Afghanistan Weekly Reader: Commander Calls for Sustained Military Presence
General John Allen, the outgoing commander of coalition forces in Afghanistan, recommended maintaining a substantial military presence in Afghanistan through the summer, according to a Wall Street Journal interview. The White House has yet to announce a plan for the drawdown of the 68,000 troops still in Afghanistan. Also undecided is the number of troops that will remain after 2014 for training, advising, and counterterrorism operations.
Afghanistan War Takes A Toll On The U.S. Economy
Afghanistan Study Group by Mary Kaszynski
Is it too late to address the effect the Afghanistan war will have on the U.S. economy? Maybe, there are certainly some steps we can take. The first one is ending the war and developing a new strategy for more effective (and less costly) engagement with Afghanistan.
General Seeks Sustained Afghan Role
Wall Street Journal by Maria Abi-Habib
The commander of coalition forces in Afghanistan said he has recommended that the White House maintain a substantial U.S. military presence through the summer fighting season, giving new details about commanders’ preferences as President Barack Obama weighs the pace of withdrawal.
US blacklists Afghan airline accused of smuggling opium
Afghanistan’s largest private airline, Kam Air, has been barred from receiving US military contracts amid allegations of drug smuggling, officials say.
No US peace dividend after Afghanistan
Financial Times by Joseph Stiglitz and Linda Bilmes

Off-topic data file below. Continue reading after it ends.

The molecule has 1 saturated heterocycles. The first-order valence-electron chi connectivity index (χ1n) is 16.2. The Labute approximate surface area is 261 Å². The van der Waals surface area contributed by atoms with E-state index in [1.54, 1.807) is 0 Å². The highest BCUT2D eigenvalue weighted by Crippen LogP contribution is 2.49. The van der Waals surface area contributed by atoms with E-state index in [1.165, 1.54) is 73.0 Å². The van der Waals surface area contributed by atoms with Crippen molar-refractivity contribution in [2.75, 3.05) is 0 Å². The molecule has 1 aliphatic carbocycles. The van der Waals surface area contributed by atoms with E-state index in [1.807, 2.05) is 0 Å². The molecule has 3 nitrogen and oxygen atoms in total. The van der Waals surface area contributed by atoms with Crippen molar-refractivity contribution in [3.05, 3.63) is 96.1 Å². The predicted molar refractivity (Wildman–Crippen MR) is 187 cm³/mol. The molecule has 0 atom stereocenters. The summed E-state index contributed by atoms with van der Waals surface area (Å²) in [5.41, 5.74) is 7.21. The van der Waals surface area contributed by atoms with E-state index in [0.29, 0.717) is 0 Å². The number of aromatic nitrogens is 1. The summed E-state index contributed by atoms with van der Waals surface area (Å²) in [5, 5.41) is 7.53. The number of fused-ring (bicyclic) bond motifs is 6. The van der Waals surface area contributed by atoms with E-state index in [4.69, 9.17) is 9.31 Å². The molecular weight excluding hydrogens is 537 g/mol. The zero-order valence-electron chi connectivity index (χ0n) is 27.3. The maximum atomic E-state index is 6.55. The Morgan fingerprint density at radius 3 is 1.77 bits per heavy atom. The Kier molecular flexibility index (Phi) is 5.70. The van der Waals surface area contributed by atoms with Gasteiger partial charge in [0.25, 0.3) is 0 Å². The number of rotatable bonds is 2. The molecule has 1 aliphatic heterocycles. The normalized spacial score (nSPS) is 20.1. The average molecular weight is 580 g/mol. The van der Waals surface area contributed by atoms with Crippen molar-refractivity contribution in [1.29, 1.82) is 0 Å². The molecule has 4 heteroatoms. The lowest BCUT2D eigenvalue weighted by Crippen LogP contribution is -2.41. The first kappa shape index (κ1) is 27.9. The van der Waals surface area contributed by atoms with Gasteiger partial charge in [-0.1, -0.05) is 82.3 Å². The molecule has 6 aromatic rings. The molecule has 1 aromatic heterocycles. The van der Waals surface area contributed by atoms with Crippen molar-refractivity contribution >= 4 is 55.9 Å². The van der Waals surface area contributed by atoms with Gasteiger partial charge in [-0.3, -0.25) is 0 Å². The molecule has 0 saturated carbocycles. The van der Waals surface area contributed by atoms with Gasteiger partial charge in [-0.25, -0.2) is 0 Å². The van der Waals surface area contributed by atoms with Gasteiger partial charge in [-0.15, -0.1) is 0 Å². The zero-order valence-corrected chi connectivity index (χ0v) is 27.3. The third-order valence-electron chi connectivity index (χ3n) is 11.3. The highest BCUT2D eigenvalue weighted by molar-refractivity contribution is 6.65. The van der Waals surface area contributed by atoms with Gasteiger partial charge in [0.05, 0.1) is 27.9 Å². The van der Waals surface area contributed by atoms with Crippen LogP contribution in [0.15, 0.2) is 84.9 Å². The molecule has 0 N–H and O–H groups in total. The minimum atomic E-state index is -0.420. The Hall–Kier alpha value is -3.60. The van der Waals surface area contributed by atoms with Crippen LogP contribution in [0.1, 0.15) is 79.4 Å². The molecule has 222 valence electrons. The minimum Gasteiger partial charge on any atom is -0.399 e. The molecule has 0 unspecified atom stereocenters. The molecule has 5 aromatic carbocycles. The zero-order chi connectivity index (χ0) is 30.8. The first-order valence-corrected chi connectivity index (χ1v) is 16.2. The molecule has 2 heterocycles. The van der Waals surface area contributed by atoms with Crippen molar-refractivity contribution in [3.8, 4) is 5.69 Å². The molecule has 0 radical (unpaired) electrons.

Nearly 12 years after the US-led invasion of Afghanistan began, a war-weary America is getting ready to leave. But there will be little in the way of a peace dividend for the US economy once the fighting stops.
Money Pit: The Monstrous Failure of US Aid to Afghanistan
World Affairs Journal by Joel Brinkley
The total amount of nonmilitary funds Washington has appropriated since 2002 “is approximately $100 billion”—more than the US has ever spent to rebuild a country. That estimate came out in July. Since then, Congress has appropriated another $16.5 billion for “reconstruction.” And all of that has not bought the United States or the Afghans a single sustainable institution or program.
How We Fight: Fred Kaplan’s ‘Insurgents,’ on David Petraeus
New York Times by Thanassius Cambanis
The counterinsurgency cult was more than a fad, Kaplan establishes. But it was much less than a revolution.
Counting Down to 2014 in Afghanistan
Huffington Post by Ann Jones
Compromise, conflict, or collapse: ask an Afghan what to expect in 2014 and you’re likely to get a scenario that falls under one of those three headings.